Today, I watched this very moving documentary directed by Elise Conklin about the Flint Water Crisis in Michigan. Titled From Flint: Voices of a Poisoned City, this 2017 film really does foreground the voices of residents of Flint first and foremost. It allows them to tell the story of what happened in their own words.
The problems in Flint began when the water source was changed to the Flint River without corrosion inhibitors being applied to the water. The water system pipes were old and huge levels of lead were released into the water. Over 100,000 people were exposed, though the residents in the documentary note that it was mostly poor communities and black communities that suffered most. More than one resident asks if the problem wouldn’t have been cleared up immediately if the area had been all white and prosperous.
The difficulty for people in Flint is not necessarily understood, even while the situation is described in flat language on the news. In allowing residents to talk about their suffering and difficulties, the film definitely succeeds in showing how appalling the situation has been. We see them in their homes, at the time still without running water. We see them in testifying to committees after driving for hours to have their say. We see them angry and brought to tears.
Especially what we see is the reality of difficulties that they face. There are health problems caused by lead poisoning for adults but especially for children which is particularly heart-breaking. There are evictions by landlords who cannot guarantee the water quality. There is the slow, numbing difficulty of finding and using water, when you can’t even use the tap water to wash your face. How do you bathe an elderly relative in bottled water? How do you boil food with your meagre supply? How do you make a case last a week for you and the whole family?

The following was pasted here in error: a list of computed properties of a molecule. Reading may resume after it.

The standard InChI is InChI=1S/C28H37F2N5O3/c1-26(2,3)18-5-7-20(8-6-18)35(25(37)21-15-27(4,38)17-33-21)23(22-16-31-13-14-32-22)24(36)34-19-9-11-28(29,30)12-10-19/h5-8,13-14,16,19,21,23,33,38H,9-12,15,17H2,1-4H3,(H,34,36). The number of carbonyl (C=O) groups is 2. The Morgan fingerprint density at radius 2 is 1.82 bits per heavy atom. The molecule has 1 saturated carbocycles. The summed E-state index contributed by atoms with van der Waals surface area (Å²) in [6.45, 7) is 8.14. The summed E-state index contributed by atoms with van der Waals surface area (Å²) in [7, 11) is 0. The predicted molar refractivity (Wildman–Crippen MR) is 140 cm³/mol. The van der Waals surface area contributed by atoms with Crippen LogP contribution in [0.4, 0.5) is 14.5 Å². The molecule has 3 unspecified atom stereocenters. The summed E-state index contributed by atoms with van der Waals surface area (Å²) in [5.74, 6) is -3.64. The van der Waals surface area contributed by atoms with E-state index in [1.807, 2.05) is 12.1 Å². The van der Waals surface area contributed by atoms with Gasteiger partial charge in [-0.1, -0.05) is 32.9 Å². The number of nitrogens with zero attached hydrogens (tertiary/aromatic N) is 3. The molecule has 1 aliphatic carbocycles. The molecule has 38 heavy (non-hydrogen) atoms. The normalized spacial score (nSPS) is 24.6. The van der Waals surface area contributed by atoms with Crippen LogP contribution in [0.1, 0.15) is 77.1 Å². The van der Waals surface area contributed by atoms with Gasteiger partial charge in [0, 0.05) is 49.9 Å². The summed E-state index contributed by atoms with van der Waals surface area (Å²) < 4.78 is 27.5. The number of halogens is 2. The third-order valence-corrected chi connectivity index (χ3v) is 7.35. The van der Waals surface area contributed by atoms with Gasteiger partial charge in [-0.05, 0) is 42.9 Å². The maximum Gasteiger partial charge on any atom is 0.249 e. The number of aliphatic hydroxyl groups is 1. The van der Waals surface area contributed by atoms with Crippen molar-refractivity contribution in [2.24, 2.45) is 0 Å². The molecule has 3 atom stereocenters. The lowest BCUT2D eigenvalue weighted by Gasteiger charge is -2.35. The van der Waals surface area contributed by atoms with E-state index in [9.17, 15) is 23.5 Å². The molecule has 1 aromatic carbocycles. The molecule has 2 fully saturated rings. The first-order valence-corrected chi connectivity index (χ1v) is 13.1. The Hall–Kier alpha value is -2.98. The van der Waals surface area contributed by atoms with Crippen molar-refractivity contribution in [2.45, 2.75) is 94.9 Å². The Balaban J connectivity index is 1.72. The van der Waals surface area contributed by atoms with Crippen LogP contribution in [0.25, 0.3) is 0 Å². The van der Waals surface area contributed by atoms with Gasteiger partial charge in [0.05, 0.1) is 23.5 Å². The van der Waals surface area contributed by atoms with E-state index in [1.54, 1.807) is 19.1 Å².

The people of Flint definitely do not come across as victims however. Many of the people who speak on the documentary are those who help others by delivering water, by setting up special health programs for children, by checking on each other. The film doesn’t flinch at showing the peoples’ anger and emotion too.
But this is not a feel-good story. What individuals are doing does not make up for the cover-up, the corruption, and lack of care for the environment and the community in Flint. The film overall really spoke to me of the intertwined causes of social justice and environmental justice, because it is the poor and the marginalized who suffer the consequences of pollution the most. The Flint case actually speaks to a far greater truth.
Just last week I was talking to an environmental scientist who showed me a map in the US of where the most pollution is placed over a map of where communities of color live. The evidence was sobering. What Flint and other cases remind us is that there can be no true environmental movement without a strong anti-racist movement and campaigns for equality.